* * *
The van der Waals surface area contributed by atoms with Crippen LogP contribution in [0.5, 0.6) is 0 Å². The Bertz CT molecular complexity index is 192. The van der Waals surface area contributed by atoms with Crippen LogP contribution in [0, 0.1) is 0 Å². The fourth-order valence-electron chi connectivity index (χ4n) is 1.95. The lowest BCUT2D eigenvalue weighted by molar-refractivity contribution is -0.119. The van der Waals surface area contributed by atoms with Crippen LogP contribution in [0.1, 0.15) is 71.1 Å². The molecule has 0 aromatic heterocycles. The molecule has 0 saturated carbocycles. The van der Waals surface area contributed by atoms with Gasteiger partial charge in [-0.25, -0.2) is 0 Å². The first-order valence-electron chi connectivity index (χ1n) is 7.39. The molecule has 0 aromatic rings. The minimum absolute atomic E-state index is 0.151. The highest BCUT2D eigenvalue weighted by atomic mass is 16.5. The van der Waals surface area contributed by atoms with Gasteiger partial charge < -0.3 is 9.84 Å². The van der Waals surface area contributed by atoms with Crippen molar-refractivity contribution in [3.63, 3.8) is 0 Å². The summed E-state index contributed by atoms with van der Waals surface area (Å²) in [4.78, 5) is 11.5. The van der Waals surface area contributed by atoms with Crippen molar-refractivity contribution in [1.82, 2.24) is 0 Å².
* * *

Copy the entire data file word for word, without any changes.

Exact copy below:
The van der Waals surface area contributed by atoms with Crippen LogP contribution in [0.5, 0.6) is 0 Å². The Bertz CT molecular complexity index is 192. The van der Waals surface area contributed by atoms with Crippen LogP contribution in [0, 0.1) is 0 Å². The fourth-order valence-electron chi connectivity index (χ4n) is 1.95. The lowest BCUT2D eigenvalue weighted by molar-refractivity contribution is -0.119. The van der Waals surface area contributed by atoms with Crippen LogP contribution in [0.1, 0.15) is 71.1 Å². The molecule has 0 aromatic heterocycles. The molecule has 0 saturated carbocycles. The van der Waals surface area contributed by atoms with Gasteiger partial charge in [-0.25, -0.2) is 0 Å². The first-order valence-electron chi connectivity index (χ1n) is 7.39. The molecule has 0 aromatic rings. The minimum absolute atomic E-state index is 0.151. The highest BCUT2D eigenvalue weighted by atomic mass is 16.5. The van der Waals surface area contributed by atoms with Gasteiger partial charge < -0.3 is 9.84 Å². The van der Waals surface area contributed by atoms with Crippen molar-refractivity contribution in [3.63, 3.8) is 0 Å². The summed E-state index contributed by atoms with van der Waals surface area (Å²) in [4.78, 5) is 11.5. The van der Waals surface area contributed by atoms with Crippen molar-refractivity contribution in [1.82, 2.24) is 0 Å².